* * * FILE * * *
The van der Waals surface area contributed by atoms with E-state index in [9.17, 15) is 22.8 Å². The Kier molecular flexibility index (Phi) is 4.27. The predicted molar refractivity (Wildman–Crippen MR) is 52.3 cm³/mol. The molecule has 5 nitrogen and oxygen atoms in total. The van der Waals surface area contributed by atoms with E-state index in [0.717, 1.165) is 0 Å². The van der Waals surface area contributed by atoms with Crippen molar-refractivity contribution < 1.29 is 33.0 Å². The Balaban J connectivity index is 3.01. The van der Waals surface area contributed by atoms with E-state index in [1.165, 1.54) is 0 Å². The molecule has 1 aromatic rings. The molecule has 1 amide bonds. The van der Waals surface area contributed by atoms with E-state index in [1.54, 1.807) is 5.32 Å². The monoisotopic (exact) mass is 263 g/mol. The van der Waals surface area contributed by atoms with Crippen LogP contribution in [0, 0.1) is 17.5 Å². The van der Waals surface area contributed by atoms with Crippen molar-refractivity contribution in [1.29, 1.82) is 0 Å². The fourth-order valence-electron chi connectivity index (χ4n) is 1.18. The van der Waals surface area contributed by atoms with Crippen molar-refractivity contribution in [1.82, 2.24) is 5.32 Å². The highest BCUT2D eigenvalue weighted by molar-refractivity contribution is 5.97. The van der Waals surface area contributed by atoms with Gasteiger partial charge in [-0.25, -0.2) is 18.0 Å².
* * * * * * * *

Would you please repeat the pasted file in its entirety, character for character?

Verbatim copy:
The van der Waals surface area contributed by atoms with E-state index in [9.17, 15) is 22.8 Å². The Kier molecular flexibility index (Phi) is 4.27. The predicted molar refractivity (Wildman–Crippen MR) is 52.3 cm³/mol. The molecule has 5 nitrogen and oxygen atoms in total. The van der Waals surface area contributed by atoms with E-state index in [0.717, 1.165) is 0 Å². The van der Waals surface area contributed by atoms with Crippen molar-refractivity contribution < 1.29 is 33.0 Å². The Balaban J connectivity index is 3.01. The van der Waals surface area contributed by atoms with E-state index in [1.165, 1.54) is 0 Å². The molecule has 1 aromatic rings. The molecule has 1 amide bonds. The van der Waals surface area contributed by atoms with E-state index in [1.54, 1.807) is 5.32 Å². The monoisotopic (exact) mass is 263 g/mol. The van der Waals surface area contributed by atoms with Crippen LogP contribution in [0, 0.1) is 17.5 Å². The van der Waals surface area contributed by atoms with Crippen molar-refractivity contribution in [1.29, 1.82) is 0 Å². The fourth-order valence-electron chi connectivity index (χ4n) is 1.18. The van der Waals surface area contributed by atoms with Crippen molar-refractivity contribution in [1.82, 2.24) is 5.32 Å². The highest BCUT2D eigenvalue weighted by molar-refractivity contribution is 5.97. The van der Waals surface area contributed by atoms with Gasteiger partial charge in [-0.25, -0.2) is 18.0 Å².